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Urban Renewal Board votes to end Revitalization Authority’s projects

Tuesday, May 18, 2010 by Kimberly Reeves

The Austin Revitalization Authority’s last potential project on East 11th Street slipped away Monday night with nary a peep, a sharp contrast to the heated exchanges about the authority’s role in East Side development at its last meeting.

 

The Urban Renewal Board did not discuss the three motions that members made at last night’s meeting, motions intended to address the three major blocks on East 11th Street owned by the city and ready for redevelopment: Block 16, closest to I-35; Block 17 on land behind the Street-Jones Building; and Block 18, which is the block on which the Victory Grill now sits.

 

Board members, minus Kevin Cole and Cristina De La Fuente-Valadez, made three quick motions with little discussion.

 

One was to withdraw from consideration a proposal on Block 16 that would put community parking at 903 and 905 Juniper. Public meetings next week are cancelled. Staff is given 60 days to come with a proposal on community parking through the corridors that is less intrusive to residential neighborhoods.

 

The second was to acknowledge stalled negotiations on Block 17, held by ARA for development, and direct staff to come back with alternatives within the next 30 days as to how the Urban Renewal Agency could move forward to address the stalled negotiations, including any and all potential legal remedies.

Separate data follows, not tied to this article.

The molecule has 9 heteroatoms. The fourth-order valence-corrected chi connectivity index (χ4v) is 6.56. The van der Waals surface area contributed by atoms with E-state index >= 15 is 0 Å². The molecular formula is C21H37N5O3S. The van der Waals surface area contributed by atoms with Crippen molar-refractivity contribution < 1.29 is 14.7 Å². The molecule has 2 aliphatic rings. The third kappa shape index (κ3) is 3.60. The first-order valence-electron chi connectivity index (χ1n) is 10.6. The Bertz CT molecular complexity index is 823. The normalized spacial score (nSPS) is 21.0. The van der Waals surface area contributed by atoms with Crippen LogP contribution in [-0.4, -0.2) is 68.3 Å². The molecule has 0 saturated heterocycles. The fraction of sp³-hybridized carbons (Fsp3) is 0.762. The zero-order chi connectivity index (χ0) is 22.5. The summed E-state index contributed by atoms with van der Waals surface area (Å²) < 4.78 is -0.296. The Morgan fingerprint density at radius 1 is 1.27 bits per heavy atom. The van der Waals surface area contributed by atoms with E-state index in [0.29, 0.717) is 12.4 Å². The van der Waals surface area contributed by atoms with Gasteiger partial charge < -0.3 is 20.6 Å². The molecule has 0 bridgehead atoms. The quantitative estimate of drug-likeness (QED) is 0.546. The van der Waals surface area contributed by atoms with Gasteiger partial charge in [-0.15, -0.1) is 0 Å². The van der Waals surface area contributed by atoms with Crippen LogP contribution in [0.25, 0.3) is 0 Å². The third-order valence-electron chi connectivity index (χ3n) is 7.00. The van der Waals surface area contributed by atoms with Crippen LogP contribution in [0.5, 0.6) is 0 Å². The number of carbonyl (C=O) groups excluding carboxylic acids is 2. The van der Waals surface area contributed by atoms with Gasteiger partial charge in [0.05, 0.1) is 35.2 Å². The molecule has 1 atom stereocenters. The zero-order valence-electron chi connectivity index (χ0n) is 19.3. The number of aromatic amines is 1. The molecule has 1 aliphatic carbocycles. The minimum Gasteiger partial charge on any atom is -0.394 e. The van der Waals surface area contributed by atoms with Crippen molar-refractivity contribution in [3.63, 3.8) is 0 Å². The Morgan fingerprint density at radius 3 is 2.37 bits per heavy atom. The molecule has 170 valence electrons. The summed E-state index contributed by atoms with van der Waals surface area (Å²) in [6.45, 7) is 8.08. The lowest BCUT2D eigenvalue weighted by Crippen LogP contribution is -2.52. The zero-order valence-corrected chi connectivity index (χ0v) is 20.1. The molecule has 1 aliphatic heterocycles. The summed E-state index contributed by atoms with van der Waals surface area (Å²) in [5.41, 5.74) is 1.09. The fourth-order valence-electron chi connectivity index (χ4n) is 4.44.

And finally, in the case of Block 18, recognize that ARA had missed development deadlines under the tri-party agreement. As Sean Garretson noted, the Urban Renewal Board would respectfully decline ARA’s request for exclusive, or any phased, development of the block.

 

That leaves the authority with its work on preserving the East Room, plus its various community-based projects and the leasing of the Snell and Street-Jones buildings. And while ARA board members fought vehemently at the most recent meetings over the group’s role, or lack thereof, in spurring East 11th Street development, only Greg Smith, ARA interim executive director, was in the audience at last night’s Urban Renewal Board meeting.

 

Smith, who presented the board with his monthly report, was circumspect about the decisions of the Urban Renewal Board.

 

“There is life for ARA after the tri-party agreement,” Smith said.

 

ARA still exists, regardless of the development decisions, Smith said. ARA’s existence, or non-existence, was not tied to landing another development deal. The organization would continue to have a role in the community.

 

The city and Urban Renewal Board still have much to do on the East 12th Street corridor, although the potential for ARA to act as a developer on any city-owned property, at this point, appears to be dim.

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